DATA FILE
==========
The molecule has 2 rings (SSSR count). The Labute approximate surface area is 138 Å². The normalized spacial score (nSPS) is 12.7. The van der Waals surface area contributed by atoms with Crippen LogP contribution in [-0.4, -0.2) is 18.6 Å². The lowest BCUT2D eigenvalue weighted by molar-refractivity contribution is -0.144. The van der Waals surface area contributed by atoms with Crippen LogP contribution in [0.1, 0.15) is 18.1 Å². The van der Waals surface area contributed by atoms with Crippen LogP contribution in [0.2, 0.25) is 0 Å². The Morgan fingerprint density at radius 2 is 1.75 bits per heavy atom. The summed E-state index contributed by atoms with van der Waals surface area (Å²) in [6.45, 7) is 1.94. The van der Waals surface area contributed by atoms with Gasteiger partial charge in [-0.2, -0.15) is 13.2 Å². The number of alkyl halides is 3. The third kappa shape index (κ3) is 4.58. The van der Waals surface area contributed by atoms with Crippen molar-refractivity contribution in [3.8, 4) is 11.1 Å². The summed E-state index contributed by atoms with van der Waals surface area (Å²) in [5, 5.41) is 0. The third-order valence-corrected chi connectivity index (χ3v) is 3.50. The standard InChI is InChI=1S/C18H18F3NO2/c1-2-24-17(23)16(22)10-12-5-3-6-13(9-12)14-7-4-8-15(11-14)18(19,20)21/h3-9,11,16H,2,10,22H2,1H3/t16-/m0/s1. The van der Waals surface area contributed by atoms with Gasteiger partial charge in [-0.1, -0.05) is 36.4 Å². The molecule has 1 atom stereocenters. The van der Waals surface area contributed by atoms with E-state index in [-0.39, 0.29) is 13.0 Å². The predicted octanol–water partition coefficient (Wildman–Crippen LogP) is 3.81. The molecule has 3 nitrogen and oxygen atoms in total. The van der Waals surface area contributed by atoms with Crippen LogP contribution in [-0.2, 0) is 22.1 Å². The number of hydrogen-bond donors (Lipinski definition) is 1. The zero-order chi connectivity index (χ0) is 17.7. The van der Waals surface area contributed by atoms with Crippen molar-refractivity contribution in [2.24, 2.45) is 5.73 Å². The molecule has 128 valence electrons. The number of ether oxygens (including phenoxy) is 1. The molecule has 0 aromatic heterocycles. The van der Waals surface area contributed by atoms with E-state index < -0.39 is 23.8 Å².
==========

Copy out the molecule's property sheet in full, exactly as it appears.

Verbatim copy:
The molecule has 2 rings (SSSR count). The Labute approximate surface area is 138 Å². The normalized spacial score (nSPS) is 12.7. The van der Waals surface area contributed by atoms with Crippen LogP contribution in [-0.4, -0.2) is 18.6 Å². The lowest BCUT2D eigenvalue weighted by molar-refractivity contribution is -0.144. The van der Waals surface area contributed by atoms with Crippen LogP contribution in [0.1, 0.15) is 18.1 Å². The van der Waals surface area contributed by atoms with Crippen LogP contribution in [0.2, 0.25) is 0 Å². The Morgan fingerprint density at radius 2 is 1.75 bits per heavy atom. The summed E-state index contributed by atoms with van der Waals surface area (Å²) in [6.45, 7) is 1.94. The van der Waals surface area contributed by atoms with Gasteiger partial charge in [-0.2, -0.15) is 13.2 Å². The number of alkyl halides is 3. The third kappa shape index (κ3) is 4.58. The van der Waals surface area contributed by atoms with Crippen molar-refractivity contribution in [3.8, 4) is 11.1 Å². The summed E-state index contributed by atoms with van der Waals surface area (Å²) in [5, 5.41) is 0. The third-order valence-corrected chi connectivity index (χ3v) is 3.50. The standard InChI is InChI=1S/C18H18F3NO2/c1-2-24-17(23)16(22)10-12-5-3-6-13(9-12)14-7-4-8-15(11-14)18(19,20)21/h3-9,11,16H,2,10,22H2,1H3/t16-/m0/s1. The van der Waals surface area contributed by atoms with Gasteiger partial charge in [-0.1, -0.05) is 36.4 Å². The molecule has 1 atom stereocenters. The van der Waals surface area contributed by atoms with E-state index in [-0.39, 0.29) is 13.0 Å². The predicted octanol–water partition coefficient (Wildman–Crippen LogP) is 3.81. The molecule has 3 nitrogen and oxygen atoms in total. The van der Waals surface area contributed by atoms with Crippen LogP contribution in [-0.2, 0) is 22.1 Å². The number of hydrogen-bond donors (Lipinski definition) is 1. The zero-order chi connectivity index (χ0) is 17.7. The van der Waals surface area contributed by atoms with Crippen molar-refractivity contribution in [2.24, 2.45) is 5.73 Å². The molecule has 128 valence electrons. The number of ether oxygens (including phenoxy) is 1. The molecule has 0 aromatic heterocycles. The van der Waals surface area contributed by atoms with E-state index < -0.39 is 23.8 Å².